If one were to summarize the differences between the Eastern and Western traditions in a single word, that word would be “synergy.” For the East, the highest form of communion with the divine is not primarily an intellectual act, but a sharing of life and activity. [...] It led to a tendency to think of earthly, bodily existence as capable of being taken up and subsumed within the life of God. Emphasis was placed, not on any sudden transformation at death, but on the ongoing and active appropriation of those aspects of the divine life that are open to participation. [...]
In the West, synergy played remarkably little role. Although various reasons might be conjectured for this difference, its immediate cause was the happenstance way in which Greek learning was transmitted to the West. Most of the works in which the ideal of synergy had been developed were not translated into Latin. Furthermore, even if they had been, Latin offered no terms as suitable as energeia (energy) [...] for situation the notion of synergy within a broad metaphysical context. In place of the synergistic ideal and its accompanying metaphysics, Augustine impressed upon Western thought a number of interlocking assumptions…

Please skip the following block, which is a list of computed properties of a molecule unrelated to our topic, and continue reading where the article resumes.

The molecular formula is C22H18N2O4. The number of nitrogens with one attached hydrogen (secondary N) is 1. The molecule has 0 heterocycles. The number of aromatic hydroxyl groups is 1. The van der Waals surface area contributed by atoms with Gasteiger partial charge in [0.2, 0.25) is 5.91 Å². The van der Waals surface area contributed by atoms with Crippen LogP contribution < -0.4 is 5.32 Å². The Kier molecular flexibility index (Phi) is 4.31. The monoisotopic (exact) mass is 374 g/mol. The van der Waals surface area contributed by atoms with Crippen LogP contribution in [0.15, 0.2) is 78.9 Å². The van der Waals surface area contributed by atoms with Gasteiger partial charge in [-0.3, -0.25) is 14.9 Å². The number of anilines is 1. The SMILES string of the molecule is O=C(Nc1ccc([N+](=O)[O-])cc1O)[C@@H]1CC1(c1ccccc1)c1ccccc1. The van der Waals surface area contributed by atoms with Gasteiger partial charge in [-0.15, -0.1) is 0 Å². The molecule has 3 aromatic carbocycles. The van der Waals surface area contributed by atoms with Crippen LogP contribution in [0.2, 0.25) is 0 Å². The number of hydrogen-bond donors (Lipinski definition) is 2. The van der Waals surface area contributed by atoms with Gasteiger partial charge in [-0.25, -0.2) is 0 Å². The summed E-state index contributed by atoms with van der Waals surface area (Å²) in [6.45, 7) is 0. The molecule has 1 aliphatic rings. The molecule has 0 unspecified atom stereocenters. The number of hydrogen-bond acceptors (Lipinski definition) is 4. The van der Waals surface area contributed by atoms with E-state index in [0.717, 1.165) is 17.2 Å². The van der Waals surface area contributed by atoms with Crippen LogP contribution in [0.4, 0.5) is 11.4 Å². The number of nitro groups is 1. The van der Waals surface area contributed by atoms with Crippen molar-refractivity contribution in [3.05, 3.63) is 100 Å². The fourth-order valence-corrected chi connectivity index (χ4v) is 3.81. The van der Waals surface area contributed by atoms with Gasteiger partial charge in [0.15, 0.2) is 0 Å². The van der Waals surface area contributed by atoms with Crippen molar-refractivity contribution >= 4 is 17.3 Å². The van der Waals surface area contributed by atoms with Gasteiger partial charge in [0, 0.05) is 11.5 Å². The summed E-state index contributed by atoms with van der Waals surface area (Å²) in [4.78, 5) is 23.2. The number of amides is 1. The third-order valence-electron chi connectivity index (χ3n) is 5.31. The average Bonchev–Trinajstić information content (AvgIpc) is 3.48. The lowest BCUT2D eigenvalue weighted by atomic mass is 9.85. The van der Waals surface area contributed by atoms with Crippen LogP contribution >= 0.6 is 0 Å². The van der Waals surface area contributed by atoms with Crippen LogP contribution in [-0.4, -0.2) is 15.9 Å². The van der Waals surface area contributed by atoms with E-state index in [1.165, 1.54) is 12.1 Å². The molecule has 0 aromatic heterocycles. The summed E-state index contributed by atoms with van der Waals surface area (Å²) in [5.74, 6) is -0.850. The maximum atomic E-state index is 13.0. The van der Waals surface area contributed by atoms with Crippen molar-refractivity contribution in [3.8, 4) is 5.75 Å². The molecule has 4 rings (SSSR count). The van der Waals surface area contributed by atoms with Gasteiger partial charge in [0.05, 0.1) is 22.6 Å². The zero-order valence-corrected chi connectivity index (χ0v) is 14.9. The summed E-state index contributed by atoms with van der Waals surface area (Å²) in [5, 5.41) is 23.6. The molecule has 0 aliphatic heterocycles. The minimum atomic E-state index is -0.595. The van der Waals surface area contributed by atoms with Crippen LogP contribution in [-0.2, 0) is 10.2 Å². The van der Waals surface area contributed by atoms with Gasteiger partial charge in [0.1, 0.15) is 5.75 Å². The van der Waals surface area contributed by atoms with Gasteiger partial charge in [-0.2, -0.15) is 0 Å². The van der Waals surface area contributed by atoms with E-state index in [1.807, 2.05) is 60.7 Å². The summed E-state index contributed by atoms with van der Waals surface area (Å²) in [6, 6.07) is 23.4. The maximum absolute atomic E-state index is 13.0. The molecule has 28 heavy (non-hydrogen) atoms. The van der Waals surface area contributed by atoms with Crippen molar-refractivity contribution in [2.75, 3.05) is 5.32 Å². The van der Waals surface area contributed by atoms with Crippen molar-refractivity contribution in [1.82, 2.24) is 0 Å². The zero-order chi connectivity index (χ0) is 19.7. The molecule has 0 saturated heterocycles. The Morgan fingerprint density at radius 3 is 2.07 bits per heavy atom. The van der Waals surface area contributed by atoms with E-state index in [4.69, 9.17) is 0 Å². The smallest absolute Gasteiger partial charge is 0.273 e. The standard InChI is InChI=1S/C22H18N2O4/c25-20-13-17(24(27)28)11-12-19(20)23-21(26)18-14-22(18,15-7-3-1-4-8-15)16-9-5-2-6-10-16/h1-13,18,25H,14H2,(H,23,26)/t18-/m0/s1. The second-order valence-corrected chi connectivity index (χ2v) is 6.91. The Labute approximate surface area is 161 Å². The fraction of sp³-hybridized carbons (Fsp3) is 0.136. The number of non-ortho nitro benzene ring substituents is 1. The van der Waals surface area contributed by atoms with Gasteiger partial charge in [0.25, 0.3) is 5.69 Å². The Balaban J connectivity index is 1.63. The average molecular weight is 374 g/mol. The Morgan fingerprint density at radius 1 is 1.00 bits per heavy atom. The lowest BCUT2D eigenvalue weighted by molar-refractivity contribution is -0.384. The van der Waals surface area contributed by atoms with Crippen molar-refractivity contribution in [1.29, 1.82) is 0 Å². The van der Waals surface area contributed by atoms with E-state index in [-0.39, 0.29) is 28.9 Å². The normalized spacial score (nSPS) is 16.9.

...all of which, according to Bradshaw, led the West gradually after the time of Augustine further and further away from the high optimistic anthropology of the Greek Fathers toward an increasingly pessimistic anthropology which saw, as he just stated in this quote I gave, man’s salvation as not something that happens now in this life, but something that only occurs after this life, in an afterlife.
Join me next time, when I continue to explore the rise of pessimistic anthropology in other doctrines of St. Augustine, such as original sin and the emphasis Augustine placed on the misery of the human condition in this world.